Background: Extensive forest inventory data is available from commercial timber companies. For this study, over 20,000 plots were compiled for North, East and West Kalimantan provinces, with more than 17,000 of these exceeding our quality assurance tests. This study aimed to: (1) explore the potential use of existing permanent sample plots and forest inventory data established and measured by timber concessions; (2) assess uncertainties of aboveground biomass (AGB) estimates using various allometric models; (3) analyse the dynamics of AGB in logged-over dipterocarp forests; (4) analyse AGB stocks and emission factors in tropical dipterocarp ecosystems. Methods: Two types of forest monitoring datasets measured by timber companies in Indonesia were compiled and assessed in this study: permanent sample plots (PSPs) (24 1-ha plots), and the overall periodic timber inventory (OPTI) (17,301 plots). We compared various allometric equations for estimating AGB of the plots and developed a simple AGB equation using basal area (BA) as predictor. We further evaluated the AGB growth and mortality using the PSP plots.
Results: We found that the model using only tree diameter (D) as a predictor variable tended to be unbiased when aggregating the estimates at larger plots. We also found that BA per hectare could explain the variation of AGB at plot level (adjusted r2 = 0.911; root mean square error [RMSE]: 27.8). We overlaid the OPTI plot with the land cover map and estimated the mean AGB of the associated land cover classes. The mean AGB of primary dryland forest, secondary dryland forest and bush classes were 281.1 + 4.0 Mg/ha, 231.5 + 1.7 Mg/ha and 179.0 + 5.0 Mg/ha, respectively. Nine years after logging, the mean AGB is still lower than the mean AGB two years after logging. The growth rate (2.5%) was still lower than the mortality rate (3.1%), and recruitment (0.2%) did not occur until seven years after logging.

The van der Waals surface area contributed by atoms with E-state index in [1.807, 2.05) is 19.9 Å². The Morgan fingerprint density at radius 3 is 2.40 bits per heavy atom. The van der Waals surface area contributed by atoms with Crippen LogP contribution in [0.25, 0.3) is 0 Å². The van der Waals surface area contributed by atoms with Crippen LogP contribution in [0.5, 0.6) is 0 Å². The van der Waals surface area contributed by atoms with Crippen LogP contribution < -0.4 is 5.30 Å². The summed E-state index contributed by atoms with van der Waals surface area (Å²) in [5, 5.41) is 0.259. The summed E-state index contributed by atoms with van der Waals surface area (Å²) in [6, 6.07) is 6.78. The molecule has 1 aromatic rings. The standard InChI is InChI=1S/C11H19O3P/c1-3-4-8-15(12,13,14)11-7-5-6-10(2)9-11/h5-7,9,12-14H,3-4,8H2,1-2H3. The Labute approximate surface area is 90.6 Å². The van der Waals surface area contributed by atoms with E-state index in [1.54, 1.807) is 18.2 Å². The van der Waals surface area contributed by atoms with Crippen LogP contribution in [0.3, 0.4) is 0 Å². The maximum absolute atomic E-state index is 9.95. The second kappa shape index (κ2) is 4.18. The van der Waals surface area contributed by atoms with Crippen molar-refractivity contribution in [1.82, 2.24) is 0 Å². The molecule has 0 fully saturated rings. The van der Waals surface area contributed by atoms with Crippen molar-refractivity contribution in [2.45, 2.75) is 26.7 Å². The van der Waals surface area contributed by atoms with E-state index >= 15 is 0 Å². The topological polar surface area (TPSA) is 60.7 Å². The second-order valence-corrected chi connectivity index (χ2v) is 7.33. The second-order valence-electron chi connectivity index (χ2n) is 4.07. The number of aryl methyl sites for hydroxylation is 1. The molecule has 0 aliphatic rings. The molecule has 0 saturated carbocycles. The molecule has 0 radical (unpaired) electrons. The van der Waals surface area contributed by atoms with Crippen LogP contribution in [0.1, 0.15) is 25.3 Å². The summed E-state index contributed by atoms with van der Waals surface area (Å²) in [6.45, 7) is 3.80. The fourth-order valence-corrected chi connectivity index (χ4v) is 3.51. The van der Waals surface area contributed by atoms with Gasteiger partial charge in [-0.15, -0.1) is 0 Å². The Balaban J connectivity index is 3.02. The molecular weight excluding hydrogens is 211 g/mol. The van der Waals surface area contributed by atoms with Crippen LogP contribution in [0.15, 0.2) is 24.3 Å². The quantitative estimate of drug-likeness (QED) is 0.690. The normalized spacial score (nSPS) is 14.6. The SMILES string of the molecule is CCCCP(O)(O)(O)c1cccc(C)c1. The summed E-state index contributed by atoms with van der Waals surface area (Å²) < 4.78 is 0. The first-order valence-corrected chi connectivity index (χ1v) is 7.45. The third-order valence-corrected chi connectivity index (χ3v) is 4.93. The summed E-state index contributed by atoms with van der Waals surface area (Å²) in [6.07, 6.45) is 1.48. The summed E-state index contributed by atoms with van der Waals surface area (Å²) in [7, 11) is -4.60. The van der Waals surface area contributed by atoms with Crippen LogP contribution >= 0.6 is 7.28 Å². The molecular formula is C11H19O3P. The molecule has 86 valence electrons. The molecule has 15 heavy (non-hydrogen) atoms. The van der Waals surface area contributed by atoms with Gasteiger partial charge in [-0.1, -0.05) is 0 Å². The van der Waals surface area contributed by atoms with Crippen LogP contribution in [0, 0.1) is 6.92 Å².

Conclusions: The results of this study suggest that the existing forest monitoring data should be incorporated into the carbon accounting system at district, province and national level to improve the estimation of forest biomass and emission factors related to forest degradation and deforestation. However, there is a need for data quality assessment prior the analysis and a standardised platform for nation-wide forest inventory database is therefore required.